Less diligent as shoppers, such buyers help drive up home prices
Rising home values have created unprecedented equity gains for people who bought during the past couple of decades. New research suggests that many of those homeowners unnecessarily lost chunks of their windfalls when buying their next homes.
A working paper focused on homeowner moves between 1996 and 2021 finds sellers who had collected large equity gains on their previous home overpaid by about 2% on average for their first subsequent home purchases. (About $8,000 extra on a $400,000 home, for example.) The overpayments rose with the size of the windfalls, by an average 7.9 cents for every dollar in equity gain the buyer had collected, according to findings by Brigham Young University’s Darren Aiello and Jason Kotter, and UCLA Anderson’s Gregor Schubert.
Opt In to the Review Monthly Email Update.
Three Million Transactions Analyzed
The collective effect of these overpriced sales was strong enough to drive up prices in the neighborhoods where the equity winners landed, as well as in surrounding commuting zones, the study finds. For every dollar of equity gain brought to a purchase, average housing prices in nearby neighborhoods rose 8.9 cents, according to the findings.
Starting with Zillow’s national data set of home sale transactions, the researchers homed in on transactions in which homeowners sold their main residence, then bought another residence within about nine months. In the final sample of 3.1 million sales, the average household moved from a property they had lived in for 6.6 years and collected an equity gain of $86,244.
To calculate overpayments, the researchers used a repeat sales model calibrated to control for several factors that complicate home value estimates. For example, they looked at how much above or below neighborhood comparables the home sold for before and after the transaction involving the equity-rich buyer. The exercise helps account for features the researchers could not quantify in the property, such as high-end renovations or a particularly popular lot.
Movers often buy bigger or more expensive houses, especially if they have pocketed large profits on their own home sales. On average, households in the sample spent an additional 87 cents per $1 of their equity gain. About 8 cents of that 87 cents goes to overpayment, according to the study. The finding suggests that a homeowner collecting the average $86,244 profit upon sale would pay $6,899 above value for their next home.
Excess profits from a previous home sale seem to make buyers less concerned about verifying the actual market value of the next home they want to buy, Schubert says in a phone interview. “It looks as if they don’t put in as much time and effort to get the right valuation on the next purchase,” he says. Even if they buy the subsequent home without a mortgage, they end up with a smaller discount than the average 8% to 10% on cash purchases, the study finds.
The anchoring effect of moving from very expensive markets to less expensive cities — New York City home prices can make Miami’s look cheap, for example — also makes buyers more lax in due diligence for pricing, Schubert says. But there is an additional effect when the buyer makes a bundle on their own home sale, according to the findings.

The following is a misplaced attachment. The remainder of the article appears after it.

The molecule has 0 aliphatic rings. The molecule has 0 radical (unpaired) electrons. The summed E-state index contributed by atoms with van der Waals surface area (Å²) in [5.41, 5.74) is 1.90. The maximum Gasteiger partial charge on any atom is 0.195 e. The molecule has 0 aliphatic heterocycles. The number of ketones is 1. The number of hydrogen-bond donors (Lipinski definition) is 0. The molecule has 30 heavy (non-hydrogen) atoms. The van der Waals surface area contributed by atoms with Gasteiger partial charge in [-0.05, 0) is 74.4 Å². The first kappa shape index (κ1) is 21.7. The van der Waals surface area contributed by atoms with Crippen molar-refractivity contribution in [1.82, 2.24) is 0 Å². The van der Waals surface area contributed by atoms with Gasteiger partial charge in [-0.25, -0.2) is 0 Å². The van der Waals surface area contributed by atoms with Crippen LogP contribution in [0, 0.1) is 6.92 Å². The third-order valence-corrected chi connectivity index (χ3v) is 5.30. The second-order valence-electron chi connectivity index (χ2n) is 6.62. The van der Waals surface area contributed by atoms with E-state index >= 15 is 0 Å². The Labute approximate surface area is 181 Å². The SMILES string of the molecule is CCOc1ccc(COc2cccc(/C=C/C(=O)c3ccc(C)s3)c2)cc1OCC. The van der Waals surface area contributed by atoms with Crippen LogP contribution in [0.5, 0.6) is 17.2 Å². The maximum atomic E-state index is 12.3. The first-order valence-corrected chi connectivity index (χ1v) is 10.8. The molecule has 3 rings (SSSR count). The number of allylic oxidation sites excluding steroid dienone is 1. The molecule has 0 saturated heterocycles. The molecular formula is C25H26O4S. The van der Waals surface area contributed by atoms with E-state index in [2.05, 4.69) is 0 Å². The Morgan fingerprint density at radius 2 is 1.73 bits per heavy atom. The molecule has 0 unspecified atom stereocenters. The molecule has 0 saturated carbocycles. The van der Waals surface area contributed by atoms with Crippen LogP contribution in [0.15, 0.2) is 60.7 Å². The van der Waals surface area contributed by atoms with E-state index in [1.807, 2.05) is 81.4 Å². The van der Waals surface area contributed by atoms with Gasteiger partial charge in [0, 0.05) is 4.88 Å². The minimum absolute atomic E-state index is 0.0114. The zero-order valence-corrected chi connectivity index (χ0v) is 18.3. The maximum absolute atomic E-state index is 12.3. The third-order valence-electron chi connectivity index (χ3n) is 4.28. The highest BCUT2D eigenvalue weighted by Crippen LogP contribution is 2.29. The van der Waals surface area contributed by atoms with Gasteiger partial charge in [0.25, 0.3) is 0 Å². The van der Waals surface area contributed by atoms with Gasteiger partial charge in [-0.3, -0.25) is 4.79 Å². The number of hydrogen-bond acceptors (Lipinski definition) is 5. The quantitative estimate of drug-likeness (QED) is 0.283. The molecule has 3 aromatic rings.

Buyers Who Don’t Overpay
Accurate valuations are relatively easy for buyers to find in neighborhoods with lots of turnover in like homes, such as a planned community built within a few years of each other by a few developers. There, the effects of equity gains on buyers’ willingness to pay up were muted, the study finds.
Equity-rich sellers making local moves who had lived in their old home for a long time also were less likely to significantly overpay than less settled local buyers. The researchers note that long-tenured locals were more likely to be somewhat familiar with area prices when they started shopping. Local buyers with low equity gains were the least likely to significantly overpay.
Sales of comparable nearby homes have a sizable effect on the market value of any given house, especially if sales are infrequent. The study finds that these overpayments had a large but short-lived effect on other sales. An extra $1 of equity sent prices of homes within a half mile of the equity-fueled sale up by 9 cents in the 180 days after the sale.
Within that small area, an equity-fueled overpayment kept surrounding prices up for at least a year. However, in larger neighborhoods where the sale would be considered comparable as much as 2 miles out, these purchases boosted area prices 30% less and only temporarily. No effects on neighborhood prices were found after a year.
For the study sample, the researchers stripped out transactions involving investors and vacation homes. They dropped transactions in which the household moved to or from a handful of states and counties where names of buyers are not public record. They also excluded foreclosures and took only sales between $30,000 and $2 million.
In prior housing research, Schubert finds that workers fleeing cities with expensive housing costs drive up prices in specific faraway cities. The migration paths the study finds offer explanations for why some cities have much hotter housing markets than others.
Assistant Professor of Finance
About the Research
Aiello, D., Kotter, J. and Schubert, G. (2022). Housing Wealth and Overpayment: When Money Moves In.